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Momoyo Kaijima: Architectural Behaviorology

When:

Thu 5 Aug 2010, 6:00pm–7:30pm

Where: The Arts Centre Te Matatiki Toi Ora, 2 Worcester Boulevard, Christchurch

Restrictions: All Ages

Ticket Information:

  • General admission: $5.00
  • Additional fees may apply

Website:

Related Artists:

Listed by: Vanessa_PKN

Momoyo Kaijima’s Tokyo-based architectural firm, Atelier Bow-Wow, is among the most innovative practices working today. Achieving near cult status among architects and students around the world, Kaijima and her collaborator Yoshiharu Tsukamoto have built a career confronting the challenges posed by the dense urban environments of Japan. The pair’s interests range from urban research to architectural design and public artwork.

Their much-published work includes award-winning houses such as Mini House (1999) and House & Atelier Bow-Wow (2005), while recent projects such as the Hanamidori Cultural Centre (2005) mark an expansion towards a larger scale. Atelier Bow-Wow has also been highly active in research, publishing a number of innovative and influential books on vernacular architecture, particularly Pet Architecture Guidebook and Made in Tokyo. Their artwork has been exhibited around the globe, and has been included in biennales in Korea, China, Japan, Italy and Brazil.

Andrew Barrie, Professor of Design at The University of Auckland School of Architecture and Planning says: “Atelier Bow-Wow have been globally influential in re-establishing the importance of small-scale urban patterns and daily life in architectural design. They observe the city around them, and use their discoveries to inject joy and drama into the everyday activities that take place in the buildings they design.”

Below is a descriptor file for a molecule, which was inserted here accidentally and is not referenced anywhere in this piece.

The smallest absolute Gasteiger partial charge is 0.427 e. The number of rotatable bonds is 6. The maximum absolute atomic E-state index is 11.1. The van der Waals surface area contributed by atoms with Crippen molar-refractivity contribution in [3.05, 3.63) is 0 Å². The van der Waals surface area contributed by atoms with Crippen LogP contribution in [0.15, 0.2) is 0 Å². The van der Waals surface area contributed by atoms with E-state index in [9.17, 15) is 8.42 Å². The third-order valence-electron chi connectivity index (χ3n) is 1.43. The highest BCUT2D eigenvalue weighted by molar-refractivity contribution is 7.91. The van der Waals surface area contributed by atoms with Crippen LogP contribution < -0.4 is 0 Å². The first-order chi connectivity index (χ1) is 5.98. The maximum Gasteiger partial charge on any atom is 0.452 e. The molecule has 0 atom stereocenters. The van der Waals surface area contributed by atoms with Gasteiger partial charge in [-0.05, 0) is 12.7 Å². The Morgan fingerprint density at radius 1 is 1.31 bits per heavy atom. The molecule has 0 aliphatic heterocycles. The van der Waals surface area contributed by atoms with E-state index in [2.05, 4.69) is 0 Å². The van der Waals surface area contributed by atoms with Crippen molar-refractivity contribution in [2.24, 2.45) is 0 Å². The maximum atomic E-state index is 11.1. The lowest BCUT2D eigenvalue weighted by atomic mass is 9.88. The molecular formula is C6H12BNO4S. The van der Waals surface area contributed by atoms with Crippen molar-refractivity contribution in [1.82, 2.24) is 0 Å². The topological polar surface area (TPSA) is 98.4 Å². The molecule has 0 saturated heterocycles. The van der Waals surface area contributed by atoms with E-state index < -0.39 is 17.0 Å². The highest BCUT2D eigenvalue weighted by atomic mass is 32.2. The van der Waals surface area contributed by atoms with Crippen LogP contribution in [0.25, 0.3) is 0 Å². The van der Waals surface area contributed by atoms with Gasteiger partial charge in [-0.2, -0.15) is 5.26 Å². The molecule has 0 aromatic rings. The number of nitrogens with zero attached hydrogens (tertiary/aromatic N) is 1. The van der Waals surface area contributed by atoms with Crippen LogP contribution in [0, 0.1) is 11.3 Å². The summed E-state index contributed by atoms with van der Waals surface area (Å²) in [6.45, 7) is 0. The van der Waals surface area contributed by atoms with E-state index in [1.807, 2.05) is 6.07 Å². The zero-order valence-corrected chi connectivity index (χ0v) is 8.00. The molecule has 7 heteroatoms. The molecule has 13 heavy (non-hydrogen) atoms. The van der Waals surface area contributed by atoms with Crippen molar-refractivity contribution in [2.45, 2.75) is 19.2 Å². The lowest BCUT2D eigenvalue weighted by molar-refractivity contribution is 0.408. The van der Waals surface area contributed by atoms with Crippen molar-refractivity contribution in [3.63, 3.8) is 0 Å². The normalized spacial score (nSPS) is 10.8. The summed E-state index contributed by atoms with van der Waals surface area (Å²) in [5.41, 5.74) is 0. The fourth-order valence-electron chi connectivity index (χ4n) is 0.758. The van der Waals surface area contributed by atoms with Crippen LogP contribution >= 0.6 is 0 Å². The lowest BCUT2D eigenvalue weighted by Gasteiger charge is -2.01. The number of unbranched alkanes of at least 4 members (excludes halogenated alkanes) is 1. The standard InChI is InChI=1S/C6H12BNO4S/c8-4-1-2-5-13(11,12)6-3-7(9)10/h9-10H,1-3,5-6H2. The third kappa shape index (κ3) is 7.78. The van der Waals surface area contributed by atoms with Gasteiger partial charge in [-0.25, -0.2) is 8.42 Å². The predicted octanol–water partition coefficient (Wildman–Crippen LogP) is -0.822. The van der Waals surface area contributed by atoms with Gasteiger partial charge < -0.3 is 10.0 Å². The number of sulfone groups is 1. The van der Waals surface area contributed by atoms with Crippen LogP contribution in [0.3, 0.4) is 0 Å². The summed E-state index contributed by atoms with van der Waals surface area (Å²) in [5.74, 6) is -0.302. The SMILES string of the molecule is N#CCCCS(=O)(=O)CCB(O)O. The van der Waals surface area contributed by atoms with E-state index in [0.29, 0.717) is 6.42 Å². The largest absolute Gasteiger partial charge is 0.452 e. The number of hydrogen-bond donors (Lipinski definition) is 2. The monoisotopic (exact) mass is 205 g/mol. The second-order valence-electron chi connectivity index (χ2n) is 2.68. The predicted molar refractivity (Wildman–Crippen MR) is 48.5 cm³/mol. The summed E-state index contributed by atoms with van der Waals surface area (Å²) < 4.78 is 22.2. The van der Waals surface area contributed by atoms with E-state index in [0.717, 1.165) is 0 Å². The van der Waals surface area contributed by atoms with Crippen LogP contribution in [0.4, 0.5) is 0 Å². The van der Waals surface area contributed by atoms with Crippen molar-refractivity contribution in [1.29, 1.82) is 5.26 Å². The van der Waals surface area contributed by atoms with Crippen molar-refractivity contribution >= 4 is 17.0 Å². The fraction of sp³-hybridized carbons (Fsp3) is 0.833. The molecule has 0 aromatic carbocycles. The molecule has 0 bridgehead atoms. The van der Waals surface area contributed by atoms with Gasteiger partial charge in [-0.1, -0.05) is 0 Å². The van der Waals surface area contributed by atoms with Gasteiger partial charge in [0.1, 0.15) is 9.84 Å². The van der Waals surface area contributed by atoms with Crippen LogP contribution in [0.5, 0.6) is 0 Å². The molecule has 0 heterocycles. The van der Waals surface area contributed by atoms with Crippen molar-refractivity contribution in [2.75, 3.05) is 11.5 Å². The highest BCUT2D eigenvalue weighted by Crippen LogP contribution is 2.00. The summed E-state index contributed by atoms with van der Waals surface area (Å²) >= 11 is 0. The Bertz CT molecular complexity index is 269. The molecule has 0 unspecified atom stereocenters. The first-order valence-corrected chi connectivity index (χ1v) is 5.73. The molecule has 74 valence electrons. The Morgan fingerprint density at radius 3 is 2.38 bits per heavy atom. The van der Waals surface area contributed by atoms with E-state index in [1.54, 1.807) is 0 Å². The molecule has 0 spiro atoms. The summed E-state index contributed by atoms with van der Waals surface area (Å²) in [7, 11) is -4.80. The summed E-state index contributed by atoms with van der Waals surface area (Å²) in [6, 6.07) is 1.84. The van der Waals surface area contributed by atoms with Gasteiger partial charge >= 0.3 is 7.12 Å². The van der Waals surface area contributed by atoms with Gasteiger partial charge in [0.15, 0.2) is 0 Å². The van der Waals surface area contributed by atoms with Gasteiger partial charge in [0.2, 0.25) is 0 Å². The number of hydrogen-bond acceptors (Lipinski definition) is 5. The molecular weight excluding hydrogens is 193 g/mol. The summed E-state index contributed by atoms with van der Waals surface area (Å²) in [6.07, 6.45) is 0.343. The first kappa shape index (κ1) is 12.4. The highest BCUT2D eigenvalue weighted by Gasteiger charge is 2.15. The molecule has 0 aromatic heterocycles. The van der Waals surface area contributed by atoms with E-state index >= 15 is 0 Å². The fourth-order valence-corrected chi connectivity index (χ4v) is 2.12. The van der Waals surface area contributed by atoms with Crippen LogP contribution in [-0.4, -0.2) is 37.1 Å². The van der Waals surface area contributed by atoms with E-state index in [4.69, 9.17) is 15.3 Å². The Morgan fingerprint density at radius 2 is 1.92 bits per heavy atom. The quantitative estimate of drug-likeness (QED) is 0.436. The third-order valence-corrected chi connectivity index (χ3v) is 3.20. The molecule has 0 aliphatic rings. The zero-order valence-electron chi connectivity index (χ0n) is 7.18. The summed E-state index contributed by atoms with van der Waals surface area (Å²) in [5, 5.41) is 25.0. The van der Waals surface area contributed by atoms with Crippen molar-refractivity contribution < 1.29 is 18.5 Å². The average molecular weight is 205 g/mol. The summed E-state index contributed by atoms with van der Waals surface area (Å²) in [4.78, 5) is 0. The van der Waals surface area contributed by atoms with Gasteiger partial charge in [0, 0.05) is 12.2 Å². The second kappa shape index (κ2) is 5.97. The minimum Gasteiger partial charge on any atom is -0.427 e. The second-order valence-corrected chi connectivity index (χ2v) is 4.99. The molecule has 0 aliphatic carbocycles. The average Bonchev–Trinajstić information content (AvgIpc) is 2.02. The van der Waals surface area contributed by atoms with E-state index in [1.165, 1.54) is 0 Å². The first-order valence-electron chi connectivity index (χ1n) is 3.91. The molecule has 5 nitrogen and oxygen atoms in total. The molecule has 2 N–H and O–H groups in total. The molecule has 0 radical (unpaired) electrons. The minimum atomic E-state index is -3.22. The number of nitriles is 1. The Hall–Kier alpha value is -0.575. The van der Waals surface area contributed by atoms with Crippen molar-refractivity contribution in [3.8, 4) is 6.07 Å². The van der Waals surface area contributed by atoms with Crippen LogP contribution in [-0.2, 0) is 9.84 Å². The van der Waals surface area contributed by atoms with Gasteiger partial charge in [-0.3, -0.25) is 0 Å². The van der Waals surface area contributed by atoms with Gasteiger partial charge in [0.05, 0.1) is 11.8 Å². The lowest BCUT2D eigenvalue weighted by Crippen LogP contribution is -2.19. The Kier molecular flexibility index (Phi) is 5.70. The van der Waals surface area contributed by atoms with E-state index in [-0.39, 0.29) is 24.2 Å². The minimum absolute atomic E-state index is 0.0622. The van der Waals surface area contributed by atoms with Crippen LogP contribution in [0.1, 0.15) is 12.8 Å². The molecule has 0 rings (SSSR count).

Momoyo Kaijima is visiting New Zealand as the University of Auckland School of Architecture and Planning’s International Architect in Residence for 2010. This programme is a new initiative by the School that allows a wider national community the opportunity to interact with a globally significant architect and presents radically different approaches to the shifting role of the architectural profession.

The University of Auckland International Architect in Residence program is generously supported by The Warren Trust, The Block Foundation, The Asia:NZ Foundation, GIB, and the Auckland Regional Council.

Momoyo Kaijima’s visit to Christchurch is generously supported by the NZIA Canterbury Branch and the Arts Centre.

Attendance at this lecture earns 10 NZIA CPD points. The lecture will be held in School of Art 4,

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